Daniel Gottlieb Messerschmidt
Daniel Gottlieb Messerschmidt (Russian: Да́ниэль Го́тлиб Ме́ссершмидт) (September 16, 1685 – March 25, 1735) was a German physician, naturalist and geographer and among the first to conduct a scientific exploration of Siberia which lead to the unearthing of the first fossil mammoth.
Life and travels
Messerschmidt was born in Danzig and studied medicine in Jena and Halle, where he obtained a doctorate degree on "... the brains as the predominant principle of all medical science" in 1713 and settled as a medical doctor in Danzig. He studied the natural history collections of Johann Philipp Breyne (1680–1764) and through Robert Erskine, superintendent of the Kunstkamera he was invited to St Petersburg. He arrived on April 9, 1718 and was introduced to the Russian emperor Peter the Great in 1716. By decree of November 5, 1718, Peter gave Messerschmidt the task to "collect rarities and medicinal plants" from Siberia and he reported to L. Blumentrost.
Messerschmidt set out from Moscow on September 5, 1719 through Nizhny Novogorod, Khlynov, Solikamsk, Turinsk, Tyumen, Tobolsk, Tomsk, Kuznetsk, Abakan, Krasnoyarsk, Achinsk, the Sayan Mountains, Mangazeya, the Lower Tunguska, Irkutsk, Nerchinsky Zavod and back. This was the first travel by a naturalist in this terra incognita, which came to last nearly eight years. He made numerous observations related to ethnology, zoology and botany and also excavated the first known fossil mammoth remains. Messerschmidt used two simple utensils for collecting data and artefacts, written diary notes and boxes, establishing a tradition for naturalist exploration to last for a century. In Tobolsk, Messerschmidt met the Swedish lieutenant colonel Philip Johan von Strahlenberg, who had been taken prisoner at the Battle of Poltava and exiled to Siberia.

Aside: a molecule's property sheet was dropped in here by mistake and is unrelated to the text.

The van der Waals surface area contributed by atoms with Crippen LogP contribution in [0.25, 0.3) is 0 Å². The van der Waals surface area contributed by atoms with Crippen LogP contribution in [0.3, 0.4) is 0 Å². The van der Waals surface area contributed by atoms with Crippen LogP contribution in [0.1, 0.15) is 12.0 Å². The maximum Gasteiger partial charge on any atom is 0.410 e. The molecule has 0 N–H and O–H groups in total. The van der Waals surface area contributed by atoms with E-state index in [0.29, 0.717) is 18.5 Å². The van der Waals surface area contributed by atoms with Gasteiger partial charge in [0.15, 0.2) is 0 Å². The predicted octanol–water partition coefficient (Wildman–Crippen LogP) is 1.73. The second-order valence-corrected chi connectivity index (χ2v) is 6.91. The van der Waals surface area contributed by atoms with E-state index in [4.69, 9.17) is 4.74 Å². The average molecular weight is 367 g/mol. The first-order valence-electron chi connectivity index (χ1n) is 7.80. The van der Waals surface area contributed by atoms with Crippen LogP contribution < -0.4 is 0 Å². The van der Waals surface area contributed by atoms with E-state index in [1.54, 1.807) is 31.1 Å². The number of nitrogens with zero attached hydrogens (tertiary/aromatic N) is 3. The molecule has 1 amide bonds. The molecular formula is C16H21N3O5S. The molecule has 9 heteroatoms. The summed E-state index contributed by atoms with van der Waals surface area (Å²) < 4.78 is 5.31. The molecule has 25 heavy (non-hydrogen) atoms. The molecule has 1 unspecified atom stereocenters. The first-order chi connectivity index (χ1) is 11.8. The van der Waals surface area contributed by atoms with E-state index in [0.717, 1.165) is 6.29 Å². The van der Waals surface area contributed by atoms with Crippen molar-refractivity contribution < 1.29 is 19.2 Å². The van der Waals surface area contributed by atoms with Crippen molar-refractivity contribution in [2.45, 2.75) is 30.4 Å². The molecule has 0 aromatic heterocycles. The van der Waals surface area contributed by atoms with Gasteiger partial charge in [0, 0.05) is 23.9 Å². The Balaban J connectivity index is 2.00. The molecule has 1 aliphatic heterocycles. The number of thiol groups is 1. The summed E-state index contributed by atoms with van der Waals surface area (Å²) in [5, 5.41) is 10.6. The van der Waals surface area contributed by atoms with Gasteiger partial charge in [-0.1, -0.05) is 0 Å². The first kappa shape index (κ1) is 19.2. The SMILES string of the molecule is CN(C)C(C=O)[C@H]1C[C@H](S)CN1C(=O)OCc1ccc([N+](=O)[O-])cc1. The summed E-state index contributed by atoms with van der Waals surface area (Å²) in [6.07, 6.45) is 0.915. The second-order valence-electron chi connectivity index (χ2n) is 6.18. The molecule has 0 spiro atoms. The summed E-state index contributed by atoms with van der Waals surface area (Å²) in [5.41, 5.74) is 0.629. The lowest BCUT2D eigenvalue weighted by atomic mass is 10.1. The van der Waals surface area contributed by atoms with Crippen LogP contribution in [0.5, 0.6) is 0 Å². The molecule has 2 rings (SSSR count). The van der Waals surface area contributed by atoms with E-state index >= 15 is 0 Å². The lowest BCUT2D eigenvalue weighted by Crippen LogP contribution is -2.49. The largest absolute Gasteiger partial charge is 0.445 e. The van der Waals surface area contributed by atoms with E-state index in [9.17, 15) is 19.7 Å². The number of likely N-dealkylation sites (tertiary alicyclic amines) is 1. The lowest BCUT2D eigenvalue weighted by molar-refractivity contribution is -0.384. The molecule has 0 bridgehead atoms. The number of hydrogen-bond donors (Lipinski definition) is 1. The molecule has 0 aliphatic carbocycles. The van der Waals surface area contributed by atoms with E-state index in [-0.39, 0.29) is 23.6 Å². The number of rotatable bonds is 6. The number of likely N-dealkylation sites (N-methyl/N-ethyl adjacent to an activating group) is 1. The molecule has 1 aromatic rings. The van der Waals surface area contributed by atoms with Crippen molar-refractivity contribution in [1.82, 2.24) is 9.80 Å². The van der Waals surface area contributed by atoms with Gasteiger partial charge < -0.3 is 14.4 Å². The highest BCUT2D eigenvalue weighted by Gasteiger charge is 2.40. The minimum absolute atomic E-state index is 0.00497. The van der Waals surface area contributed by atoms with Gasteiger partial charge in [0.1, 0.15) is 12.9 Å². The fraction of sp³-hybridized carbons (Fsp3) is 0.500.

Strahlenberg accompanied Messerschmidt during several expeditions and later published some of Messerschmidt's observations. Messerschmidt explored lands all the way to Argun east of Lake Baikal. The journey, however, exhausted him, and he returned to Saint Petersburg in February 1728. Messerschmidt was paid 500 roubles as salary but his staff were often unpaid. He never became a member of the Academy of Sciences and died in poverty in 1735.
Messerschmidt's notes and collections were, to the degree they were preserved, kept at the Academy of Sciences in Saint Petersburg. Pallas cited extracts of his journey log in his Neue nordischen Beyträge. Only much later, his full journal and excellent maps were published. In his travel journal with 202 sheets bound into a leather folio, he described 149 minerals, 1290 plants of which 359 occurring in Russia only, and more than 260 vertebrates. Many of the notes were made by his assistants in Russian, while he wrote in German. A statue is erected in his memory in Khanty-Mansiysk.
- Han F. Vermeulen: 'Enlightenment and Pietism. D. G. Messerschmidt and the Early Exploration of Siberia'. (=Ch.3). In: Han F. Vermeulen: Before Boas. The Genesis of Ethnography and Ethnology in the German Enlightenment. Lincoln & London, University of Nebraska Press, 2016.ISBN 978-0-8032-5542-5